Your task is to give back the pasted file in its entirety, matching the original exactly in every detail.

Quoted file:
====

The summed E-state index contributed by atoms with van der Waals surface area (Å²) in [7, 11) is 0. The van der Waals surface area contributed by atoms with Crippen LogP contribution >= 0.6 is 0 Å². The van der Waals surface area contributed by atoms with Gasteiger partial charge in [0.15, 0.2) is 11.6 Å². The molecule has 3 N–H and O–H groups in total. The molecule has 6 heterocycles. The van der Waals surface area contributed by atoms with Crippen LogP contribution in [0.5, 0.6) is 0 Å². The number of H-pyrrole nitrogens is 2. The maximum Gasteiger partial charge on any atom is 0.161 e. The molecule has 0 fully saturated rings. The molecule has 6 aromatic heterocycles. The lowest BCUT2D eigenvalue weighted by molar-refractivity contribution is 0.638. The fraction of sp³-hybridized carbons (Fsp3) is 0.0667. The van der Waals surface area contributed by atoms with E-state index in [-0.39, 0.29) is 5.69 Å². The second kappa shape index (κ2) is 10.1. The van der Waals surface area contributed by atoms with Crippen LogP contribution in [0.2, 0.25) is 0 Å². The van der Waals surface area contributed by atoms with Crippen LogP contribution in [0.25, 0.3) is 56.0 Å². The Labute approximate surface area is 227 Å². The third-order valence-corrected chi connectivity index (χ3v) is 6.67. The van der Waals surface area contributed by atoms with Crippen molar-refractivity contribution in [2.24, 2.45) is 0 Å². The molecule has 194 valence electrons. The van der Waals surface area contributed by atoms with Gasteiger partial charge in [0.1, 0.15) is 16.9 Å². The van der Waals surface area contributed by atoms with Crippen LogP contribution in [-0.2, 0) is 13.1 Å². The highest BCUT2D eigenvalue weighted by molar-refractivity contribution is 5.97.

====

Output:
The summed E-state index contributed by atoms with van der Waals surface area (Å²) in [7, 11) is 0. The van der Waals surface area contributed by atoms with Crippen LogP contribution >= 0.6 is 0 Å². The van der Waals surface area contributed by atoms with Gasteiger partial charge in [0.15, 0.2) is 11.6 Å². The molecule has 3 N–H and O–H groups in total. The molecule has 6 heterocycles. The van der Waals surface area contributed by atoms with Crippen LogP contribution in [0.5, 0.6) is 0 Å². The number of H-pyrrole nitrogens is 2. The maximum Gasteiger partial charge on any atom is 0.161 e. The molecule has 0 fully saturated rings. The molecule has 6 aromatic heterocycles. The lowest BCUT2D eigenvalue weighted by molar-refractivity contribution is 0.638. The fraction of sp³-hybridized carbons (Fsp3) is 0.0667. The van der Waals surface area contributed by atoms with E-state index in [-0.39, 0.29) is 5.69 Å². The second kappa shape index (κ2) is 10.1. The van der Waals surface area contributed by atoms with Crippen LogP contribution in [0.2, 0.25) is 0 Å². The van der Waals surface area contributed by atoms with Crippen LogP contribution in [0.25, 0.3) is 56.0 Å². The Labute approximate surface area is 227 Å². The third-order valence-corrected chi connectivity index (χ3v) is 6.67. The van der Waals surface area contributed by atoms with Crippen molar-refractivity contribution in [2.24, 2.45) is 0 Å². The molecule has 194 valence electrons. The van der Waals surface area contributed by atoms with Gasteiger partial charge in [0.1, 0.15) is 16.9 Å². The van der Waals surface area contributed by atoms with Crippen LogP contribution in [-0.2, 0) is 13.1 Å². The highest BCUT2D eigenvalue weighted by molar-refractivity contribution is 5.97.